"They want their tours, their travels to be more adventurous ... more back roads, more twisty, more winding, scenic routes," he says.

Victory Motorcycles caused the biggest stir in the touring segment with its 2006 unveiling of the Vision luxury touring model. Victory vice president Mark Blackwell says the model is the result of six years of R&D. Victory wants the Vision be the answer to the question "What's your next touring bike going to be?"

With the new design, Victory hopes to stake its claim to the touring market. Its ultimate goal, Blackwell says, is to target existing Victory owners and chip away at Harley's and Honda's market share. The Vision comes in Tour and Sport configurations.

New Uses

There seems to be an expanded definition of touring bike among consumers — and it doesn't quite match the industry's definition.

The Multistrada has a huge touring following, according to John Paul Canton of Ducati. And some Ducati riders have even talked about using the vintage-flavored Sportclassic GT 1000 as a possible tourer. Add a bigger windshield and a more comfortable seat from the OEM's catalog, and the Sportclassic GT 1000 becomes a unique and comfortable touring bike, he notes.

During its press intro for the Burgman 400, Suzuki revealed research that showed many owners of the maxi-scooter used it for short touring. In fact, the OEM says that about 60 percent of Burgman 400 owners use theirs for touring under 500 miles. Again, this calls back to the desire for something that is comfortable and easy to ride and maneuver.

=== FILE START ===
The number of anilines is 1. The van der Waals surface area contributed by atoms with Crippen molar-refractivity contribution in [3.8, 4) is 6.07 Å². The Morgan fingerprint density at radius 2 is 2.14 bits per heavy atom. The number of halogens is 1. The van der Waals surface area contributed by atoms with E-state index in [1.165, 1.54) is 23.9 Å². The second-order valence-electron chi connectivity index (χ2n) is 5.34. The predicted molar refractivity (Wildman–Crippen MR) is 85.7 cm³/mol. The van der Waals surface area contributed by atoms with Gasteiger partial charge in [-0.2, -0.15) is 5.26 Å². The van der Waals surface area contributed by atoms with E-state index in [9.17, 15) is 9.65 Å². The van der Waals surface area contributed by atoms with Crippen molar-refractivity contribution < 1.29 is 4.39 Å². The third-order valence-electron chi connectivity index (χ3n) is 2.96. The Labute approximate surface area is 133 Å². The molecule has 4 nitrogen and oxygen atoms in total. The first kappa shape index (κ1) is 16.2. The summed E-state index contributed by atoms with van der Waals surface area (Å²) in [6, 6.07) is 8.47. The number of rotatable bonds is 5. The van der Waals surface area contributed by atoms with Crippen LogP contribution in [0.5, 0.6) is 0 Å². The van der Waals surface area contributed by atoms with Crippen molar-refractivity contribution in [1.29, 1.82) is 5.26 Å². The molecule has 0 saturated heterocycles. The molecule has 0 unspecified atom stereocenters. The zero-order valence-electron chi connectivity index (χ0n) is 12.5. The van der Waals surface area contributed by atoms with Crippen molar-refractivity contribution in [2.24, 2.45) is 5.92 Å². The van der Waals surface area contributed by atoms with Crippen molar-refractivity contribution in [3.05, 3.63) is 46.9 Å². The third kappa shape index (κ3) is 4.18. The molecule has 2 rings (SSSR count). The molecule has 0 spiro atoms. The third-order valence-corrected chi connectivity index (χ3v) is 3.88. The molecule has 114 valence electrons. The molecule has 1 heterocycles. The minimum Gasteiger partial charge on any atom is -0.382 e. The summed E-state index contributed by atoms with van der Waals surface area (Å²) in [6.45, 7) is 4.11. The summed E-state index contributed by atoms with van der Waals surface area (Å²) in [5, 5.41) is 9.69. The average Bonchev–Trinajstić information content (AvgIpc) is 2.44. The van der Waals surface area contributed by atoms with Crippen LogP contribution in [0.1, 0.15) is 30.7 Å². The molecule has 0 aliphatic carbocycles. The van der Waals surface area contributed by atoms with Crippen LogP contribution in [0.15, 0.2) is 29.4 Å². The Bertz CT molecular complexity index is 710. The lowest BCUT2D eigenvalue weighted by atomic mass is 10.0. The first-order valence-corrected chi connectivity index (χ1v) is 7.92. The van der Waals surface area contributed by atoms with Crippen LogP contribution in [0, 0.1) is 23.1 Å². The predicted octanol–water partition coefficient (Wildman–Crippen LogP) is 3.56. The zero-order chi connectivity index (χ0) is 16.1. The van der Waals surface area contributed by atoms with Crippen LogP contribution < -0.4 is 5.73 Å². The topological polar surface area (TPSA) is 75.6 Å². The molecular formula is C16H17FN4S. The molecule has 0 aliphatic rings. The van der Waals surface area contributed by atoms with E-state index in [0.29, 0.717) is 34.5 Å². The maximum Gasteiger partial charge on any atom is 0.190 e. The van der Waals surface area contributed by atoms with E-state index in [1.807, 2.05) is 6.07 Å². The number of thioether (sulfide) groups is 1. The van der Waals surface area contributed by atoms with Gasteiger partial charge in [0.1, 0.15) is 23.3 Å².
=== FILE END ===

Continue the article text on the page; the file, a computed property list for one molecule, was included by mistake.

Even Kawasaki, during its April unveiling of the new KLR650 noted that owners of the big thumper often use the bike for adventure touring. The OEM has positioned the redesigned dual sport as the "perfect machine" for longer-distance travel on back roads and trails.

While its tempting — rightly so, maybe — to consider this shift in definition as a paradigm shift, note that the best-selling touring bike, by far, year-to-date, is Harley-Davidson's Ultra Classic Electra Glide.

Whatever your customers choose for their road respite — sport, scooter, adventure or dresser — know that their open road is your opportunity.